The default speed limit on Denver’s unposted streets may soon be lowered after the City Council safety committee advanced the change Wednesday.
If passed, the measure would reduce the default speed on unposted city streets from 25 mph to 20 mph. This would apply most specifically to neighborhood streets with no center line. The full council will hold two final votes on the proposal in the coming weeks.
The proposal comes five years after Mayor Michael Hancock declared Denver’s commitment to Vision Zero in 2016, aiming to end fatalities and serious injuries on city streets. Since the declaration, about 380 people have died in traffic crashes in Denver.
“We know that the faster a vehicle is moving, the more serious injuries are when a crash occurs,” said Councilman Paul Kashmann, who sponsored the proposal. “We’re moving in the wrong direction.”
This year has been Denver’s worst year for traffic fatalities since 2016, with 77 people dying so far, according to the Denver Streets Partnership.
The proposal received unanimous support Wednesday from council members and community members during the public hearing; however, many raised concerns about whether the speed limit decrease would be effective.
During the meeting, Ron Thomas, a division chief with the Denver Police Department, said the agency supports the proposal but would not delegate resources to enforce it, saying police would instead focus on public education regarding the speed limit decrease.
“Our streets are still built for higher speeds than 20 mph, especially local streets, and with Chief Thomas saying we’re going to concentrate on education rather than enforcement, I’m concerned,” said Councilman Kevin Flynn. "What’s our expectation that drivers will comply?”
Kashmann said the proposal would only be a first step in Denver's solutions to speeding and unsafe traffic conditions. He said engineering solutions, like curb extensions and roundabouts, could come soon after.
“There’s no illusion that dropping neighborhood speeds from 25 to 20 is the single silver bullet needed to reduce the chaos on Denver streets,” Kashmann said. “It’s the beginning in a change of culture and way of thinking that we need to slow down.”
While the proposal would only apply to unposted city streets, the Denver Department of Transportation said it would also decrease the speed limits of posted neighborhood streets from 25 mph to 20 mph if the proposal passes.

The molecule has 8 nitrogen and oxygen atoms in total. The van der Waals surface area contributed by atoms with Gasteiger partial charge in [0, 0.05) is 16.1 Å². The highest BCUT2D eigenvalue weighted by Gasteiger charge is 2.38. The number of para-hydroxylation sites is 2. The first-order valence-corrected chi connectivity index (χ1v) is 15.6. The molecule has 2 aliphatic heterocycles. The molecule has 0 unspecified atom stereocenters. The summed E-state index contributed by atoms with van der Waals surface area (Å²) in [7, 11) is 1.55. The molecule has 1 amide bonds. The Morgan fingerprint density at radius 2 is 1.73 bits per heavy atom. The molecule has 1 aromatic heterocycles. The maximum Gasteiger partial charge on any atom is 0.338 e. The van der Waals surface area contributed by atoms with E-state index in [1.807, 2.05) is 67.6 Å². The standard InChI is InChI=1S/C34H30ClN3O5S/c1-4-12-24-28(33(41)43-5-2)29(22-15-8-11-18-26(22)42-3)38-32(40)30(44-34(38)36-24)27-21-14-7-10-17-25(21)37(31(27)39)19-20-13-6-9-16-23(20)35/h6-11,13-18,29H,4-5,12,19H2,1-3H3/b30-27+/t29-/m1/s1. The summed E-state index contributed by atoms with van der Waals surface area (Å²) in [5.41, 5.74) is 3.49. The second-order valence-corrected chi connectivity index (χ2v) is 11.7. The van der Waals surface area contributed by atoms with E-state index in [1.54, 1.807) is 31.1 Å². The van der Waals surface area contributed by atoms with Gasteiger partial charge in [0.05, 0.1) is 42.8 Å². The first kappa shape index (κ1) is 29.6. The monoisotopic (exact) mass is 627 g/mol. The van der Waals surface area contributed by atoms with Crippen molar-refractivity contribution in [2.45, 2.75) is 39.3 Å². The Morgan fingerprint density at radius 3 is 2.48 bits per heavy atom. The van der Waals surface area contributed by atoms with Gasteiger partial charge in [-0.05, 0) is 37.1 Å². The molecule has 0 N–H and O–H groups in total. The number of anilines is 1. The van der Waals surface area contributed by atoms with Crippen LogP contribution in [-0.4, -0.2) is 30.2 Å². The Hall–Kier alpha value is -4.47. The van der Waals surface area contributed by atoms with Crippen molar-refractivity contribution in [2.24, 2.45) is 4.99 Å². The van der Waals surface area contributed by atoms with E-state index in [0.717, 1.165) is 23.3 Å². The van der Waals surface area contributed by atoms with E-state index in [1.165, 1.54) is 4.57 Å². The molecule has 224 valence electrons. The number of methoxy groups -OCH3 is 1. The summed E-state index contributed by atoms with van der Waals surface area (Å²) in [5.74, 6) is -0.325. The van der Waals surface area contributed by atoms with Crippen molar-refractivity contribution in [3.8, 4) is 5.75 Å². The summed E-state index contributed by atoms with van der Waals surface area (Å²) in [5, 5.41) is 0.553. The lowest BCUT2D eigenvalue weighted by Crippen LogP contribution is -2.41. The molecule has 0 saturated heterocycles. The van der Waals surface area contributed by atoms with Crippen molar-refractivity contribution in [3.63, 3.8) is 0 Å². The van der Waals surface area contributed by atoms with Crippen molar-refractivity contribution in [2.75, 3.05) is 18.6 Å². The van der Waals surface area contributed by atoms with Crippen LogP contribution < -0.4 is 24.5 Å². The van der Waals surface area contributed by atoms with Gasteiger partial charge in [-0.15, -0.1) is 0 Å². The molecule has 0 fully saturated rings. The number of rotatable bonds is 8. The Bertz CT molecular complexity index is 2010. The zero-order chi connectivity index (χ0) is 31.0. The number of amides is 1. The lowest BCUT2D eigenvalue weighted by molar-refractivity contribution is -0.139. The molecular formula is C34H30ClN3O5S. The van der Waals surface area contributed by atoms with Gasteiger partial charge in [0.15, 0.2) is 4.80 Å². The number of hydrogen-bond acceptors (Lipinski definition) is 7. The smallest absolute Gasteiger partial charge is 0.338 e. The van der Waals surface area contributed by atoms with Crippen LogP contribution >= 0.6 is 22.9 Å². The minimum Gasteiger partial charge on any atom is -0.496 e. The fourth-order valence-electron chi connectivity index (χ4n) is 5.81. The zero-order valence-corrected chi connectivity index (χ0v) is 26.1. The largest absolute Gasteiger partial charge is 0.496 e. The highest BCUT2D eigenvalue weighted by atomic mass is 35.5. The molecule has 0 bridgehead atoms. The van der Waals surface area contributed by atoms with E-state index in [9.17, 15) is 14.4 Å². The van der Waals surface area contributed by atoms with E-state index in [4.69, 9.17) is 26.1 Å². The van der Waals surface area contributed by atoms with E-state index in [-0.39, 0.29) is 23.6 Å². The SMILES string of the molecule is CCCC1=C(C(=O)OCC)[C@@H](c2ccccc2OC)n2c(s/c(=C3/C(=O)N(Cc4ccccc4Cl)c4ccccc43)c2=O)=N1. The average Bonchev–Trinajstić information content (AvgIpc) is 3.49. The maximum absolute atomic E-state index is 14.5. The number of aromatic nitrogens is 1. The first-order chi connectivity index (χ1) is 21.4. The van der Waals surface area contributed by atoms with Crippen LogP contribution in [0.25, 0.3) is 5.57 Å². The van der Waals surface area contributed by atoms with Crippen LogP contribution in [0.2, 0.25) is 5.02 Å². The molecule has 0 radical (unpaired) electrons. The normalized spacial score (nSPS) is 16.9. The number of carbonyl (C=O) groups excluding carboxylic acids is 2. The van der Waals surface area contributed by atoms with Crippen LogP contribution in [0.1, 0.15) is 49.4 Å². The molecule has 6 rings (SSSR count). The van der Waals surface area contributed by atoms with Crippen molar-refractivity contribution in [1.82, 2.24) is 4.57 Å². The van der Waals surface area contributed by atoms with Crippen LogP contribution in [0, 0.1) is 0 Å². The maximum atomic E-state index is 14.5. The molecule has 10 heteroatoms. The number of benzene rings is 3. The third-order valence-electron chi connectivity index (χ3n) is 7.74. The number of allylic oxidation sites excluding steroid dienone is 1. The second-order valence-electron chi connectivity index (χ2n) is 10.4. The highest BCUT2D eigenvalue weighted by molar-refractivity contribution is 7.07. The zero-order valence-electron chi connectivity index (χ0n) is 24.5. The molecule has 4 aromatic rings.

The Department of Transportation has the power to lower posted speed limits itself, but only the City Council can change default speed limits for unposted streets.
Other council members questioned whether the new speed limits could cause issues by creating inconsistency between the posted speed limits in neighborhoods, especially in underserved neighborhoods and communities of color.
“We don’t even have consistency now in our signage on our streets,” said Council President Stacie Gilmore. “In Montbello, you’re going down the east side and it says one speed limit, and you’re going down the west side and it says another speed limit.”
The Department of Transportation said it would work to update all signage and it plans to move many speed limit signs to the entrance of neighborhoods instead of inside. If the proposal passes, the sign transition would begin in 2022 and cost between $1.2 million and $1.5 million.
Other council members spoke about the difficulty of maintaining 20 mph while driving on Denver’s wide roads and concerns that the speed limit decrease would slow down delivery trucks or be used by police to target people in neighborhoods of color.
If passed, the proposal would also reduce speed limits in city parks from 20 mph to 15 mph. This change would bring the ordinance in line with existing policy as Denver Parks and Recreation established the 15 mph speed limit several years ago.